It is obvious that the actions taken by the government are insufficient and institutions are ineffective. Deficiencies in the rule of law estimate a serious distrust on the citizens in the judiciary and parliament, as institutions that should provide assurance in the rule of law, protection of the public interest and state prosperity. The institutions have not provided sufficient guarantee that those who are responsible for corruption and unlawful work will not enjoy protection and impunity. “Untouchability on the responsible people for corruption in everyday life needs to be eradicated,” said the professor Dr. Slagjana Taseva, president of Transparency International Macedonia on the occasion of the announcement of the results of the CPI for 2013.
She urged citizens to join in the realization of the slogan “Zero tolerance for corruption” and to contribute to the lighting and reporting of corrupt practices that should be observed and documented in order to be eliminated. Professor Taseva called the Government by the end of the year to prepare and start with the process of enacting legislation to protect whistle-blowers, which will be implemented after the adoption, not after two years, as the government plans.
Corruption Perceptions Index 2013 (CPI) is the most widely used indicator for measuring corruption worldwide and it is a powerful tool in the fight against corruption. Followed by a rigorous review process in 2012, there have been few significant changes in methodology. This will contribute for the first time that the results of CPI in 2013 have been compared over time. As part of the updated methodology used to calculate the CPI, a new scale of 0-100 in whose assessment within a country/territory shows its level of perception of corruption in the public sector, where 0 means that a country is perceived as highly corrupted and 100 that it is perceived as very clean.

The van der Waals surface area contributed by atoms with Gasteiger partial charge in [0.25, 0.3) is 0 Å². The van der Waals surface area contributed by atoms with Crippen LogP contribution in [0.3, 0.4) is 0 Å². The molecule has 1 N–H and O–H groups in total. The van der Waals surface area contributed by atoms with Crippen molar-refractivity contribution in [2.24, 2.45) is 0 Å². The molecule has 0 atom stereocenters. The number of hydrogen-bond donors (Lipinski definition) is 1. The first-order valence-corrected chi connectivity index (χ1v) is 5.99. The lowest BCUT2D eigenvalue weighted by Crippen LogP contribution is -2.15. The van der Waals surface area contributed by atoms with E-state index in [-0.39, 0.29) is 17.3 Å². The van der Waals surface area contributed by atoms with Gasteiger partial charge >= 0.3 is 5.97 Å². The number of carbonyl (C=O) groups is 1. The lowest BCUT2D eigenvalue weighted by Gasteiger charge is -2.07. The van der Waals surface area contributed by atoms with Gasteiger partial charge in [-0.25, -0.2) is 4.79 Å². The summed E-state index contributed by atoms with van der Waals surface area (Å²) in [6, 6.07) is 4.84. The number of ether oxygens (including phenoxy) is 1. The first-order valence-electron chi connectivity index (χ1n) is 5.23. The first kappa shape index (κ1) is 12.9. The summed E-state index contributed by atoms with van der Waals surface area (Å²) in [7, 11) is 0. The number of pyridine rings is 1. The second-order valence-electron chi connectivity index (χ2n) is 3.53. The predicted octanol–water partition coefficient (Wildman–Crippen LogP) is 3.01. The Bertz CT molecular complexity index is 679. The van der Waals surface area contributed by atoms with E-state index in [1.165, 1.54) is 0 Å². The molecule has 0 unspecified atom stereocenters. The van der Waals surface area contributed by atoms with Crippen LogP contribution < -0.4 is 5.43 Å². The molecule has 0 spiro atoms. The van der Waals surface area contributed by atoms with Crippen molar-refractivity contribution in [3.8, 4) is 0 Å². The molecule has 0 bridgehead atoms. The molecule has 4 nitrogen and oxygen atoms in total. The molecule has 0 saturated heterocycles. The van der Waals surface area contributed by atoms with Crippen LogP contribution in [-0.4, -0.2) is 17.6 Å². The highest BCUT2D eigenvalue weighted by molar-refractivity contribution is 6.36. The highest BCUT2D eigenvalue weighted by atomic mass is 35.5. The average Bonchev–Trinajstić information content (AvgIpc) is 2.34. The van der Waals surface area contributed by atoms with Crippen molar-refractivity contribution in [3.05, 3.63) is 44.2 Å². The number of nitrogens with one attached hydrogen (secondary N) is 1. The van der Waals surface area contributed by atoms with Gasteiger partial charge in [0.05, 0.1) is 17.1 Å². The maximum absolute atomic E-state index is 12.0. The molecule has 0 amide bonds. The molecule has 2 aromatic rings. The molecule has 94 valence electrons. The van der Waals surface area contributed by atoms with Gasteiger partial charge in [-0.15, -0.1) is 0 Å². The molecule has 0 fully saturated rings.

Transparency International’s Corruption Perceptions Index 2013 offers a warning that the abuse of power, secret dealings and bribery continue to ravage societies around the world.
CPI is a composite index, a combination of analysis and assessments of corruption, collected from several reputed institutions in the country, where the ranking shows its position relative to the other countries/territories included in the index. Macedonia by the CPI in 2013 is located at 67 place, with 44 points, apart from 2012 where the 43 points was on 69 place.
According to the Global Corruption Barometer (GCB) 2013 survey which is based on the perception and experience of the people towards corruption, in Macedonia indicates that is a very serious problem with the public sector institution with still high score of 4.1 (on a scale of one to five, where 1 means not a problem at all and 5 means a very serious problem). What is encouraging in this situation is that 82 % of the citizens in Macedonia respond positively that they are willing to report incident of corruption.
The results in the region in 2013 indicate that all countries except Slovenia (57) and Turkey (50) achieved less than 50 points. Croatia (48), Macedonia (44), Montenegro (44) and Serbia (42) despite improvement still show very poor results. Slovenia in 2013, it declined from 37 to 43 positions, Bulgaria from 75 to 77 position, and Kosovo is the largest decline from 105 to 111 position.